COVID-19-related ‘tragedy’ unfolding in Yemen

1 June 2020 – A ‘tragedy’ fueled by the spread of COVID-19 which is unfolding in Yemen could affect millions of people there, an international UN-backed pledging conference is expected to hear on Tuesday. Some ten million people each month have been receiving humanitarian aid from the UN and other partners as a result of five years of conflict in the Arabian Peninsula country, and there are fears that the already depleted health system will not be able to cope if the deadly virus takes hold.
The first case of COVID-19 in Yemen was recorded in April and there have already been reports of hospitals turning patients away.
Initial findings from intensive care units suggest that some 20 per cent of people being treated after becoming infected are dying, compared to the global average of 7 per cent.
On Tuesday, an international pledging conference being held in Riyadh in Saudi Arabia, aid agencies will be asking donors for US$2.41 billion to cover essential activities until the end of the year including programmes to address COVID-19.
People with severe symptoms, like high fevers and distressed breathing, have been turned away from health facilities that are either full or unable to provide safe treatment. This is happening in a country that is already the world’s largest humanitarian crisis. Over five years of conflict have killed thousands of civilians including children, displaced millions, destroyed livelihoods, decimated the economy, brought the health system to its knees and pushed millions to the brink of famine. Eighty per cent of Yemen’s population need humanitarian assistance and protection. But now the coronavirus is introducing a new set of horrors and profound risks.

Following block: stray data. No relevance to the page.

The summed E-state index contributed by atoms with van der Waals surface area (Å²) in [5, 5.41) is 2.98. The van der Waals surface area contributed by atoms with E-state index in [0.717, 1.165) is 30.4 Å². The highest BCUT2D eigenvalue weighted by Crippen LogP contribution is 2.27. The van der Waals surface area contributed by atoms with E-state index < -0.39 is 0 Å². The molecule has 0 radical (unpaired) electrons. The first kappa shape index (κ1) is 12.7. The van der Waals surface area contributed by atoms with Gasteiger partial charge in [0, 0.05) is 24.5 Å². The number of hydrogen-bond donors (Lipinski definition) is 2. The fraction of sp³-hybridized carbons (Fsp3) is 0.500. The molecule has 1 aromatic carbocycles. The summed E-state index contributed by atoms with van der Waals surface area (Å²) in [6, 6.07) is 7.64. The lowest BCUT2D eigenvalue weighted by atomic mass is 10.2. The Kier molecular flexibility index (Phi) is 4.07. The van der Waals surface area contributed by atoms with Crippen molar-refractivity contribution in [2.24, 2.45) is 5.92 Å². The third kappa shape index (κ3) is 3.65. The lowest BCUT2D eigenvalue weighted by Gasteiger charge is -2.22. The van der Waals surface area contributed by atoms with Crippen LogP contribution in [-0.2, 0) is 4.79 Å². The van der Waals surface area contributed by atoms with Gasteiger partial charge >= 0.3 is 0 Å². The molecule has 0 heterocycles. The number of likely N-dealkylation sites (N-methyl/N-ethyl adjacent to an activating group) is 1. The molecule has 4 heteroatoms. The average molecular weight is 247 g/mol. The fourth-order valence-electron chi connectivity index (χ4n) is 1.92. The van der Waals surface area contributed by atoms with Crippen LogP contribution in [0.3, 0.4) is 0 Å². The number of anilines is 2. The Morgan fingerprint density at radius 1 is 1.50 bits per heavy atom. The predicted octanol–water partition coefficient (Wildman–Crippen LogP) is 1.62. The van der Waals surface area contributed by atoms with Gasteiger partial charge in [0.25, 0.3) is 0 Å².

Every month, the UN and its partners reach more than 10 million people in Yemen with food, shelter, drinking water, sanitation and hygiene, education, health, nutrition and protection services. More is needed, but funding is running low. Before the first COVID-19 case was recorded in April, the UN and partners were facing a severe funding shortage that forced them to scale back critical programmes. Of the 41 core UN assistance programmes in Yemen, 31 are at risk of closure or major reduction in the coming weeks unless donors commit new funding immediately. These programmes save millions of lives. Without immediate funding to allow the UN to deliver on its mandate, the situation will become catastrophic for people already facing malnutrition, food insecurity and disease.
The UN knows how to deliver assistance to people in difficult situations. This is what we do best. We are asking donors to pledge now and demonstrate to people in Yemen that the international community has not abandoned them.
In this piece, we feature women, men, girls and boys whom we have met over the last five years of reporting on the crisis. Despite being faced with the hardest conditions and challenges, they show their incredible strength and resilience day after day.
They need us to stand by them. Urgently.
Doctors, nurses and health-care workers
More than five years of war have devastated Yemen’s health infrastructure, subjected Yemenis to repeated disease outbreaks and malnutrition, and substantially increased vulnerabilities.
Only half of Yemen’s health facilities are functioning. Many that function already lack basic equipment like masks, let alone oxygen and other essential supplies. Many medical staff do not know when or if they will be paid. They tend to the sick without the protection needed to ensure their own safety. – UN News